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Report: Why China’s migrant workers stay closer to home

Official data have shown a decline in Chinese migrants working outside their home provinces last year compared to 2021, while there was an increase in…

Official data have shown a decline in Chinese migrants working outside their home provinces last year compared to 2021, while there was an increase in rural workers entering the service sector.

The shifts have sparked concerns about a long-term labor shortage in the manufacturing sector.

More than 70 million migrants left their home provinces for employment in 2022, down 1% from the previous year, according to an annual report released by the National Bureau of Statistics in late April.

In contrast, the number of migrants employed in their home provinces increased by 0.9% last year to 101.3 million.

Although the number of rural workers leaving their hometowns increased slightly last year, the growth rate declined by 1.2 percentage points, according to the report. The drops were partly due to the now-abandoned zero-COVID policy, which intermittently confined a significant portion of the population to their homes over the past three years.
China’s rural workforce continued to expand overall, growing 1.1% last year to 295.6 million, the report said, slowing from a 2.4% rise in 2021.

The report comes at a time when China is struggling to maintain steady economic growth after moving away from its zero-COVID policy, and some factories are already facing shortages of lower-skilled workers.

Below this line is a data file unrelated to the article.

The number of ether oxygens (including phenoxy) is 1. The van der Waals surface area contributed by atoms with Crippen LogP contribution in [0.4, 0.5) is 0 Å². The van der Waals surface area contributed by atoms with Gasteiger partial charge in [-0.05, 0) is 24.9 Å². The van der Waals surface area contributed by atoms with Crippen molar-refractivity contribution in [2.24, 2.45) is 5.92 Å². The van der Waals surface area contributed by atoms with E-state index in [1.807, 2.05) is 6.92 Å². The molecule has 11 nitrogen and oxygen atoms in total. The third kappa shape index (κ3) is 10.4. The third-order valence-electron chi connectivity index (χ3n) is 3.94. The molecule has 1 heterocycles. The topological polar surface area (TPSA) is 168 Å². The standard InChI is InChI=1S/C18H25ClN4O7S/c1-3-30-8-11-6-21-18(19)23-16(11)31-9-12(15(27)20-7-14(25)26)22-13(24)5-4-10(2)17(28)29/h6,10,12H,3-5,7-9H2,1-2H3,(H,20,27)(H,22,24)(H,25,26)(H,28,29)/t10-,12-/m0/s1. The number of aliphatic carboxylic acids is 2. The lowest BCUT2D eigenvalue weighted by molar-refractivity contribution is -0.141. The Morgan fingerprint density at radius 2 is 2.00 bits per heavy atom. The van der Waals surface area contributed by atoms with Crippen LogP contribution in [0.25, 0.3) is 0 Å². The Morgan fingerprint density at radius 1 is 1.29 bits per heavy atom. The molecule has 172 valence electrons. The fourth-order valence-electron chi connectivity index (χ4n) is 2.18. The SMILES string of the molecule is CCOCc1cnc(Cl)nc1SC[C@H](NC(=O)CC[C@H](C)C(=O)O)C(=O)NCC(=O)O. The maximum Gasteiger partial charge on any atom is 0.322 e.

The report highlights a shift in the preferences of rural workers, in which young rural workers in particular increasingly prefer working in their hometowns rather than big cities, despite the belief that urban areas offer better job prospects and lifestyles.

The decline in the number of cross-provincial migrant workers in 2022 is not an isolated occurrence, as the number began dropping in 2015 and fell 6.1% in 2020.

Scholars predict China’s rural workers will continue to look for jobs even closer to home. Policies such as social security and medical insurance are better coordinated within provinces, which is increasingly attractive to these workers, who face various institutional barriers when moving across regions, Wei Dongxia, an associate professor at Guangdong University of Finance, told Caixin.

In 2022, 51.7% of rural workers were in the service sector, up 0.8 of a percentage point from the previous year, the report said. This marks the fifth consecutive year that more than half of China’s rural workers have flocked to the sector. The service sector, which consists of wholesale and retail trade, transportation, storage and postal services, accommodation, catering and other industries, accounts for nearly 60% of the country’s GDP.
The proportion of rural workers engaged in wholesale and retail trade experienced the largest increase, at 0.4 of a percentage point. However, due to the pandemic, the share of those in accommodation and catering decreased by 0.3 of a percentage point.

“In the context of population aging and economic transformation and upgrading, the tertiary industry (service sector) is the main force in promoting employment and absorbing the unemployed,” Wei said.
Last year, 27.4% of rural workers were employed in the manufacturing sector, up 0.3 of a percentage point from 2021 and reaching the same level as in 2019. In contrast, 17.7% were employed in the construction sector, down 1.3 percentage points from 2021.

The preference of younger migrants to be gig workers, the slowing growth of the overall rural workforce and the trend of workers flocking to the service sector are among the major factors that have completely upset the balance in the long-term stability of the job market, Hu Shunping, an expert with Ministry of Agriculture and Rural Affairs, wrote in a paper, pointing to the risk of a long-term labor shortage in manufacturing.

Two other experts said in a study that the pandemic has led to a growing shortage of lower-skilled workers, forcing companies to invest in large amounts of automated equipment to replace manual production. They fear that this trend could result in an irreversible decline in labor-intensive jobs, which may limit the opportunities for these workers to return to such jobs.

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